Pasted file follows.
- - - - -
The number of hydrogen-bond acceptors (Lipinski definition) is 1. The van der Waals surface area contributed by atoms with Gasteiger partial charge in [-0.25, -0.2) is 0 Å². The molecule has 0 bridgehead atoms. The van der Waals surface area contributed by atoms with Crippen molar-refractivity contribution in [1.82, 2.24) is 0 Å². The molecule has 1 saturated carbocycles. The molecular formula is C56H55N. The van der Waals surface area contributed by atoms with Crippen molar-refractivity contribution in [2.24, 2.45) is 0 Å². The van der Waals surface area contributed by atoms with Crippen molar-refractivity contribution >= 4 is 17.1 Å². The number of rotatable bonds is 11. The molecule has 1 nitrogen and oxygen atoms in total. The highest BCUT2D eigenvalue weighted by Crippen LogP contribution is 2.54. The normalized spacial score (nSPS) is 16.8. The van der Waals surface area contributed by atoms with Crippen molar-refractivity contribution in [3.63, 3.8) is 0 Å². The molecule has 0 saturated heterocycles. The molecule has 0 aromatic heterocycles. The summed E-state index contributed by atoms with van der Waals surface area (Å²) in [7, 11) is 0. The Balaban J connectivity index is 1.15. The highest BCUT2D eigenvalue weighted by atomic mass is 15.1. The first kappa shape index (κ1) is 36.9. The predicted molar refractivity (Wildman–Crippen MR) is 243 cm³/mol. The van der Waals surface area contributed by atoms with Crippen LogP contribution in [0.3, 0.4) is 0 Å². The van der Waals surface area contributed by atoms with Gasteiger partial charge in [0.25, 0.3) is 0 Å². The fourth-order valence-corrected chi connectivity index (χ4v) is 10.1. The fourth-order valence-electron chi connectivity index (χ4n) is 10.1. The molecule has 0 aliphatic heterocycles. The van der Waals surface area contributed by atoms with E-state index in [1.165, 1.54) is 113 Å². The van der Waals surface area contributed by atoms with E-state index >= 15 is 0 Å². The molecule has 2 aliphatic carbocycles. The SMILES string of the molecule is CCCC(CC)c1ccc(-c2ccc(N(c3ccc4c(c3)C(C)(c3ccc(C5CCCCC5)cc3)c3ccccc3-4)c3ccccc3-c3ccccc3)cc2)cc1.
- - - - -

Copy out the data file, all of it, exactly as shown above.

The number of hydrogen-bond acceptors (Lipinski definition) is 1. The van der Waals surface area contributed by atoms with Gasteiger partial charge in [-0.25, -0.2) is 0 Å². The molecule has 0 bridgehead atoms. The van der Waals surface area contributed by atoms with Crippen molar-refractivity contribution in [1.82, 2.24) is 0 Å². The molecule has 1 saturated carbocycles. The molecular formula is C56H55N. The van der Waals surface area contributed by atoms with Crippen molar-refractivity contribution in [2.24, 2.45) is 0 Å². The van der Waals surface area contributed by atoms with Crippen molar-refractivity contribution >= 4 is 17.1 Å². The number of rotatable bonds is 11. The molecule has 1 nitrogen and oxygen atoms in total. The highest BCUT2D eigenvalue weighted by Crippen LogP contribution is 2.54. The normalized spacial score (nSPS) is 16.8. The van der Waals surface area contributed by atoms with Crippen molar-refractivity contribution in [3.63, 3.8) is 0 Å². The molecule has 0 saturated heterocycles. The molecule has 0 aromatic heterocycles. The summed E-state index contributed by atoms with van der Waals surface area (Å²) in [7, 11) is 0. The Balaban J connectivity index is 1.15. The highest BCUT2D eigenvalue weighted by atomic mass is 15.1. The first kappa shape index (κ1) is 36.9. The predicted molar refractivity (Wildman–Crippen MR) is 243 cm³/mol. The van der Waals surface area contributed by atoms with Crippen LogP contribution in [0.3, 0.4) is 0 Å². The van der Waals surface area contributed by atoms with Gasteiger partial charge in [0.25, 0.3) is 0 Å². The fourth-order valence-corrected chi connectivity index (χ4v) is 10.1. The fourth-order valence-electron chi connectivity index (χ4n) is 10.1. The molecule has 0 aliphatic heterocycles. The van der Waals surface area contributed by atoms with E-state index in [1.165, 1.54) is 113 Å². The van der Waals surface area contributed by atoms with E-state index >= 15 is 0 Å². The molecule has 2 aliphatic carbocycles. The SMILES string of the molecule is CCCC(CC)c1ccc(-c2ccc(N(c3ccc4c(c3)C(C)(c3ccc(C5CCCCC5)cc3)c3ccccc3-4)c3ccccc3-c3ccccc3)cc2)cc1.